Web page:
World travelers keener on hiking and biking?

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    From a survey involving 4000 travelers:

    NEEDHAM, Mass., October 25, 2006 – TripAdvisorâ„¢, the largest travel community in the world, today announced the results of its annual travel trends survey of nearly 4,000 travelers, globally.

    Pining for Pine Trees: Forty-three percent of travelers are likely to go hiking, up from 24 percent one year ago, and 39 percent intend to partake in adventure activities (such as parasailing and whitewater rafting), up from 29 percent last year. [hmm, seems high compared to actual travelers, but still perhaps of interest] More women than men plan to participate in outdoor activities in 2007 according to the survey.

    [Seems odd to me that folk will hike, yet on paranoid side re hygiene.

    Going Green: Thirteen percent of travelers are likely to use a bicycle as a means of transportation for their next vacation, eleven percent will go sailing and four percent will ride in a rickshaw.

    Not one Asian destination among the top ten hot world destinations for 2007 (more evidence that should take the survey with pinch of salt, Ayr in Scotland is among the places).
    www dot tripadvisor dot com/pages/press_news_102506.html
    [haven’t given full address as tripadvisor annoys me; has blank pages for a host of places, claiming to give info but with nothing, and ranking pretty well in google]


    “Not one Asian destination among the top ten hot world destinations for 2007 (more evidence that should take the survey with pinch of salt”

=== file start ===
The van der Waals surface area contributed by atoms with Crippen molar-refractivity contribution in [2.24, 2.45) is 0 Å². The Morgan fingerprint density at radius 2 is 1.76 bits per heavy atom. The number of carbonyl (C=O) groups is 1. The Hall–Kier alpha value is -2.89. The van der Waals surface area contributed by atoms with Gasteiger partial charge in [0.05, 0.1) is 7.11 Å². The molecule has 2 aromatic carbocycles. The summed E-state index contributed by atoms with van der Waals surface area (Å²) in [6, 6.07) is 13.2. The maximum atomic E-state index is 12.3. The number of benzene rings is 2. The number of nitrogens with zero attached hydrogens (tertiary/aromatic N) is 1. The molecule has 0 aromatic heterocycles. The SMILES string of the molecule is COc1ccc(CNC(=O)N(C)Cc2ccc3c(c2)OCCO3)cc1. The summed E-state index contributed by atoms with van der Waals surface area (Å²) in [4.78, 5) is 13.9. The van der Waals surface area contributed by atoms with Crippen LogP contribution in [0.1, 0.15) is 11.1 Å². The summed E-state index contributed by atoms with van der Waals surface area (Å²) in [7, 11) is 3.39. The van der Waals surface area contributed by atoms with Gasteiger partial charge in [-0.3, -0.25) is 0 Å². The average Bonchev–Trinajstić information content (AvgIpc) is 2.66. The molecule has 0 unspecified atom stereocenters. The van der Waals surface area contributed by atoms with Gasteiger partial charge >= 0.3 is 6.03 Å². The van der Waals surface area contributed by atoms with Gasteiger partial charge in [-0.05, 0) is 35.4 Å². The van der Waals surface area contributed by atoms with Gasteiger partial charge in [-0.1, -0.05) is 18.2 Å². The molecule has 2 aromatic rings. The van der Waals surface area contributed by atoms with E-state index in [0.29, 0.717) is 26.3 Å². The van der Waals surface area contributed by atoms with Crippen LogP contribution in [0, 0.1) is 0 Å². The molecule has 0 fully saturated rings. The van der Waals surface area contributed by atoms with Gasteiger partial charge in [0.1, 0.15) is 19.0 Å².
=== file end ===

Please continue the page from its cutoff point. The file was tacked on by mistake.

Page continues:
…and often when Asian destinations DO make the top ten (or the top ten Asian destinations) there is one often missing – Taiwan.

    Taiwan has a wealth of stuff to do, especially on foot and bike, but somehow get squeezed of the map…I wonder why? Neighbors? Bad promotion?
    Adventures in Southern Taiwan


    Only shortly before Barking Deer’s post, I saw Nov/Dec 2006 Action Asia, with article on climbing mountains in Taiwan. Mentioned that island had pushed itself as industrial place.

    So, notions of it being Formosa – the beautiful island – almost lost to history, or known to too few people.

    Hong Kong likewise has much to offer in outdoors, albeit not so spectacular as Taiwan. Yet here too – as I’ve often argued, inc on this site – an image problem: selling HK as “world city” (Meaning? Can anyone explain?) is not likely to encourage visitors who like to hike, watch wildlife, kayak and so on. But, a tough image to shake off; even showing HK is many-splendoured not at all easy.
    Heck, I’ve even seen Hong Kong referred to as “the island” as if Kowloon and the New Territories didn’t exist. Worse still, once had a letter addressed to “Hong Kong, Japan”. (It came from … …. the US)

    One difference between Taiwan and Hong Kong, I think: in Taiwan, maybe local people mostly familiar with the island’s scenery, and even wildlife. In Hong Kong, even after SARS (which sent people out of the malls and into open places), still perhaps too few local people really know this place.


    I nearly transferred to Taiwan a few years ago, and was really looking forward to it.
    Everything familiar to a HongKonger but sooo much bigger and better.

    Your right about locals not knowing their city. My first Cantonese girlfriend had never been to ClearWaterBay (where I lived), and she was 18. After a few years camping/hiking with me, she was the expert on HK amongst her friends.
    Even my Tai Long Wan Guru (the shopkeeper) from years ago, knew only his small patch of the woods. Sai Kung town once a week and Central once a year.
    For 400km2 that’s pretty scary.

    Ahh, I still dream of Taiwan, so much more to explore.

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